Look at feasibility of rail line: Goldfeder 1

Assemblyman Phil Goldfeder is asking the MTA to apply for a state grant to look into the feasibility of restoring the Rockaway Beach Rail line, which has been abandoned and unused since the 1960s.

State Assemblyman Phil Goldfeder (D-Rockaway) is still riding the advocate train in the hopes of restoring the Rockaway Beach rail line.

In a sitdown interview with the Queens Chronicle on Monday, the South Queens politician said reactivating the decommissioned line would be the best way to relieve traffic congestion for much of the borough.

“People are going to go out of their cars and take the train,” Goldfeder said — as opposed to buses, which he believes they would not do.

Working to restore the line, which would connect the lower part of the borough to Forest Hills, has been one of Goldfeder’s main goals since he was elected to the state Legislature in 2011.

The reticence to reactivate it, or fund a feasibility study, is part of a longstanding trend that has seen Queens get the short end of the stick when it comes to funds for transportation improvement, he said.

“Queens is being left out of the equation,” Goldfeder said, adding that Manhattan is given a large chunk of transportation improvement funds. “Queens has been getting the transportation shaft for too long.”

But he and others seeking to put the train back on the line have to first fight those seeking to have a 3.5-mile stretch of parkland, known as the QueensWay, on the same track.

The QueensWay, the borough’s answer to the High Line, has received hundreds of thousands of dollars from the state to draw up preliminary designs.

Goldfeder said the QueensWay would not serve nearby residents the way the rail line would.

A study conducted by the Department of Urban Studies at Queens College found that 500,000 riders would benefit from the train option. The study was commissioned by Goldfeder.

The QueensWay, however, might not be the only thing in Goldfeder’s way. He also has to face the Forest Hills Little League, which would lose its home fields on Fleet Street if the train were to run again.

The assemblyman said he believes the loss of those fields is worth the reward of having the train back and is willing to work with the league to find a new home field.

“We have the second biggest park in the borough,” he said, referring to Forest Park.

He also said the rail line would be a better option for commuters than the Department of Transportation’s $200 million plan for a dedicated bus lane along Woodhaven Boulevard.

Goldfeder said he’s not convinced the service would get people out of their cars and onto buses. He also expressed doubt the bus lines would last as long as the rail line would.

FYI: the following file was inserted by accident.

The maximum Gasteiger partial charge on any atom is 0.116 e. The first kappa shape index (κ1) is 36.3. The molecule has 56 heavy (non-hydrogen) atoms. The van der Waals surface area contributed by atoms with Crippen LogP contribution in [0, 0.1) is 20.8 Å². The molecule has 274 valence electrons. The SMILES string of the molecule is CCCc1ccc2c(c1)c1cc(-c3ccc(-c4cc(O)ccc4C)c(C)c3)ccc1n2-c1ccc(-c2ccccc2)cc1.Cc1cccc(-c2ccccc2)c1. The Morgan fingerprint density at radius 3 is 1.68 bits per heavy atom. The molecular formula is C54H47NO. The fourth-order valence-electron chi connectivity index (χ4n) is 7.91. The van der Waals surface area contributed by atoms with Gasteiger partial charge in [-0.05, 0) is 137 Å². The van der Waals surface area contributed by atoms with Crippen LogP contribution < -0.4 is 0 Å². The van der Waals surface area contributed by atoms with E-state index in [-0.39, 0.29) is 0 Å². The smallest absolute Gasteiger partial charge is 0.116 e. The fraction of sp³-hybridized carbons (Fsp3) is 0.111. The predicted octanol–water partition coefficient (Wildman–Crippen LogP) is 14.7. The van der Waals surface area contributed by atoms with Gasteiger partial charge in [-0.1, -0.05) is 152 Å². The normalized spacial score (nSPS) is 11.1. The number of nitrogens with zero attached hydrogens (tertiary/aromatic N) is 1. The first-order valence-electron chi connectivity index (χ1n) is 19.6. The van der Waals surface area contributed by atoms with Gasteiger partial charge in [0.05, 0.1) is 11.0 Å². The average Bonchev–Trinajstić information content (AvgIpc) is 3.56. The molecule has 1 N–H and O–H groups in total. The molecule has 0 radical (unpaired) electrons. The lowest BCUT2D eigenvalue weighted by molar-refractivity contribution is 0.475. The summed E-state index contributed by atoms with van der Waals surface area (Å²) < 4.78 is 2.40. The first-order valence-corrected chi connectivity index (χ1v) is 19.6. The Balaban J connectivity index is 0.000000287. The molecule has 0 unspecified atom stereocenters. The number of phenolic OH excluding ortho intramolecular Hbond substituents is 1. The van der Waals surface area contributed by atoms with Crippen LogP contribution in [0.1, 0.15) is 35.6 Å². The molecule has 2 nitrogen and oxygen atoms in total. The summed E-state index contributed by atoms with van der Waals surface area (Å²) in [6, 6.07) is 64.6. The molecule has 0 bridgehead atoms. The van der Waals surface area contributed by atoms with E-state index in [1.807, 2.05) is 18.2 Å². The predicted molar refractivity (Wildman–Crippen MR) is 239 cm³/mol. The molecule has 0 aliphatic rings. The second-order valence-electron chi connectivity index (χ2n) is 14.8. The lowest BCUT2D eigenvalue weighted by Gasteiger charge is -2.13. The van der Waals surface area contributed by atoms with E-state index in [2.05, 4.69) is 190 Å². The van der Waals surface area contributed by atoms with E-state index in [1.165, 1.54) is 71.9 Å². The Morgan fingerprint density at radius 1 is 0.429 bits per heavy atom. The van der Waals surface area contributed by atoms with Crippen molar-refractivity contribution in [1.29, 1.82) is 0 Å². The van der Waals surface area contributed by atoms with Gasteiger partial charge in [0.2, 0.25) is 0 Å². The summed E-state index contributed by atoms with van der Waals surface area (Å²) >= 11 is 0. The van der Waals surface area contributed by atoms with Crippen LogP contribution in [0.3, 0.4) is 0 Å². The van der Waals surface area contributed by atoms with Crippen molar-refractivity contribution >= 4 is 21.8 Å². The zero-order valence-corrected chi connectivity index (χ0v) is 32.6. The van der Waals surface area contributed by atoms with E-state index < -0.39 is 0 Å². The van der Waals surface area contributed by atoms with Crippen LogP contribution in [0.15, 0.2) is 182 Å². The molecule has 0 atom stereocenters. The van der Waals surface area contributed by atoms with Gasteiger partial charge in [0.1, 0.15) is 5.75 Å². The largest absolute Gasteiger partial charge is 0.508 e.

“There’s no longevity in bus lines,” he said. “I don’t think it’s going to work.”

Speaking of the city’s plan to have a five-borough ferry service launch in 2017, Goldfeder said while the peninsula needs the alternative transportation now, he has been told by city officials it must be included in a larger plan.

The assemblyman said it was sad that it took a catastrophe like Sandy to show the city that Rockaway residents need better modes of transportation.

(1) comment


Goldfeder is clueless. Lets talk about the "study." First, while I am sure the professor and his studio of students worked hard on producing an earnest result, no one in the room was an urban planer, engineer or transportation expert. None of the core disciplines needed to conduct such a "study" were present. Moreover, even if you got every man woman and child who lived within a mile of the right-of-way to ride the train every day, you would run out of people at about 400,000. How, that "study" got to 500,000 daily riders is beyond me. There are about 700,000 daily riders in ALL of Queens spread across about 10 lines, so the idea that this one - much of the area of which it cross is already served by several subway lines, would have 500,000 is pure fantasy. Not only that, but a survey conducted as part of that study showed that his constituents actually favored the park over the train. So if the people for whom the train line would ostensibly be built would rather have a park, I'm at a loss as to what Goldfeder is thinking. And all of this is before we get to all the hurdles in the way of such a proposal, including the fact there is nothing to "reactivate." You have to build everything from scratch, virtually through people's bedrooms, and you are going to take away a neighborhood's prized Youth Athletic Fields to boot. All for likely more than $1 billion, ostensibly to be spent by an agency that has shown no interest in the project and which is currently facing a $15 billion deficit in its current capital plan.

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